Non-compliance of guidelines by central agencies and state governments is a real threat that could damage the NeGP fabric
Shubhendu Parth | June 3, 2013
“I will not let anyone walk through my mind with their dirty feet,” said Mahatma Gandhi, who laid great emphasis on the righteousness of means and not just on the goals.
Unfortunately, however, for e-governance in India and the national e-governance plan (NeGP) that completed its seventh year on May 18, there have been instances of the means being questionable.
While one cannot ignore the landmarks that the state governments and the department of electronics and information technology (DeitY) in particular have achieved, it is also true that procurement in the government sector still remains murky.
Add to this the complexities of procuring an ICT solution, the lack of clear understanding of technology by the buyer organisation and the lack of a single binding procurement law in the country, and we find that organisations have ended up following “processes of convenience” that in many of the cases raise the question of integrity of purpose and have also set wrong precedents.
The Arunachal Pradesh state wide area network (AP-SWAN) project is a case in point. While the AP-SWAN project is embroiled in a court case and is almost defunct, the NeGP website lists the same as operational. Interestingly, the parent DeitY website has a different version and reports that Arunachal Pradesh has identified the network operator for their respective SWANs and the implementation is under way.
This reflects the dichotomy in preaching versus doing. What could be worse than the fact that despite the mandatory disclosure norms, DeitY — the driver of e-governance in India — does not follow the “transparency talk” that is core to the Rs 46,000-crore NeGP project it is handling on behalf of taxpayers?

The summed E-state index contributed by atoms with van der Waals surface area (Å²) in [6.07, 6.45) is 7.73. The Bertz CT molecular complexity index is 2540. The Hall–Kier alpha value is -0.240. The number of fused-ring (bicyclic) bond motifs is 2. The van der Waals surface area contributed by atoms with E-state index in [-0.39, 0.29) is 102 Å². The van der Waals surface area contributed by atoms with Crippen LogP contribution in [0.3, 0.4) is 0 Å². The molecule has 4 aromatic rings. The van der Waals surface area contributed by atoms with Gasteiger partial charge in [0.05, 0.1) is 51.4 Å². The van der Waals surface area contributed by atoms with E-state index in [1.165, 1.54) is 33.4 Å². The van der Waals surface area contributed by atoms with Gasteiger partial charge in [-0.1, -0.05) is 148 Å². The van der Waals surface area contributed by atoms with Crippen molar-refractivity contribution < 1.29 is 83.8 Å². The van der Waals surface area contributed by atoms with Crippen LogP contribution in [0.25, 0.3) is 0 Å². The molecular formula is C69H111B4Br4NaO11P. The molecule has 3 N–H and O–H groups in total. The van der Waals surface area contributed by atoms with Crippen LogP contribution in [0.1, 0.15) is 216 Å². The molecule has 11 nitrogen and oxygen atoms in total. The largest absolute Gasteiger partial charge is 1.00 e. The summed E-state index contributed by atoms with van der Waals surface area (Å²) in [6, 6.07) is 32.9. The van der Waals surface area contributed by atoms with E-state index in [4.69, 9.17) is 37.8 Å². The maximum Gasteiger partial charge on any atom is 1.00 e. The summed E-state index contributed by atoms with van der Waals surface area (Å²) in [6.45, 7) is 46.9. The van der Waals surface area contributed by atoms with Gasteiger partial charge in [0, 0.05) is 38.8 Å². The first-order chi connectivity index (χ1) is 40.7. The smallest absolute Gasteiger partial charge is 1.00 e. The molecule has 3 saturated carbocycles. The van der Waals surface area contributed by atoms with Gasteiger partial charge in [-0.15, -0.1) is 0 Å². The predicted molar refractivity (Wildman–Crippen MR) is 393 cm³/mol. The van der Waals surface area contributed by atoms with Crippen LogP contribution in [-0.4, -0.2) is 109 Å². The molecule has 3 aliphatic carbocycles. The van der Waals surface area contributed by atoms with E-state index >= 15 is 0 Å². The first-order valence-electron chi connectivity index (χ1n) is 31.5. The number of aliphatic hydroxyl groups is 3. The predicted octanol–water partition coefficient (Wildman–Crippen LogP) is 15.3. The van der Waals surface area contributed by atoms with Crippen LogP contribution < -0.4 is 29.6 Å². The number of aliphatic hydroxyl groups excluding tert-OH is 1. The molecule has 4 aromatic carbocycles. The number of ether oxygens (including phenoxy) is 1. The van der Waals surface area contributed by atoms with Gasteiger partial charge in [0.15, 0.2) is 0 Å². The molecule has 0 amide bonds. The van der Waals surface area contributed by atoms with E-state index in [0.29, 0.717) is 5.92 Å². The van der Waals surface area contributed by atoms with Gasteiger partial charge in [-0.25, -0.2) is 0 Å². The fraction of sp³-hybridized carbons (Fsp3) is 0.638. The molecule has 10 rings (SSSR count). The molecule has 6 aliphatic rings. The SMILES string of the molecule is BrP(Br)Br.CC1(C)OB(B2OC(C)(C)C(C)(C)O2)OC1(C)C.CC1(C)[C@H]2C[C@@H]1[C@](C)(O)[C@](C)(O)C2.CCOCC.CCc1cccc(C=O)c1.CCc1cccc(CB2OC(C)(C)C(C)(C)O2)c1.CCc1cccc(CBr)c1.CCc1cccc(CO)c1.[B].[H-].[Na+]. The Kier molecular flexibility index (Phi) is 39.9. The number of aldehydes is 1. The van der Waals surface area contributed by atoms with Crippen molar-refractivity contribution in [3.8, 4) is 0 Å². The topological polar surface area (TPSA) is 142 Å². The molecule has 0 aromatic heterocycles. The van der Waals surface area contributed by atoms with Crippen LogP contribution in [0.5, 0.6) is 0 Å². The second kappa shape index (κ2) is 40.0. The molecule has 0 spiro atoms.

Nowhere do the DeitY or NeGP websites mention that the Arunachal Pradesh SWAN project, which was inaugurated at the end of March 2011 by the then chief minister of the state, Dorjee Khandu, has been abandoned by the service provider Karnataka State Electronics Development Corporation Ltd (KEONICS) because DeitY had refused to release further funds, and rightly so because the state government had flouted the norms in selecting the service provider.
The AP-SWAN, which was supposed to act as the e-governance backbone of Arunachal, was awarded to KEONICS on nomination basis on the ground that it was a government sector PSU — a clear deviation from the two stipulated models mandated by DeitY for selecting the implementation partner.
According to the SWAN policy document, a state government can either get the NIC to implement the project or select a service provider through a suitable competitive process for outsourcing the establishment, operation and maintenance of the network on public-private partnership (PPP) mode. But Arunachal Pradesh followed none.
What also intrigues me as an onlooker is how the DeitY managed to overlook this and release the initial Rs 13 crore of its share for this project. In fact, had DeitY not failed in its capacity as a supervisory body and nodal agency for the SWAN project, and had compelled the state government to scrap the deal with KEONICS and take the tender route, the state would have been ready with its backbone by now.
Unfortunately, since the matter is sub judice and DeitY had already spent a substantial part of its share, no vendor is ready to support the project.
SWAN is a Rs 2,165.27-crore mega IT infrastructure project and it really shatters my faith in the overall process followed by a state government in selecting the service provider for its various e-governance projects, and DeitY’s role in supervising it and other similar implementations under the NeGP as well. More so because there are innumerable instances of IT projects being awarded through the ‘pilot’ or ‘nomination’ route.
The proof of the pudding lies in the fact that Arunachal Pradesh allegedly flouted norms to award the state data centre (SDC) project again to KEONICS on a nomination basis, without following the mandatory tendering process, and in complete violation of the CVC guidelines and the General Financial Rules-2005 that form the basic tenets of government and public sector procurement in the country.
Hopefully, enactment of the Public Procurement Bill-2012, along with notification of the rules and policy on PPPs, will help provide a strong legislative and policy framework.
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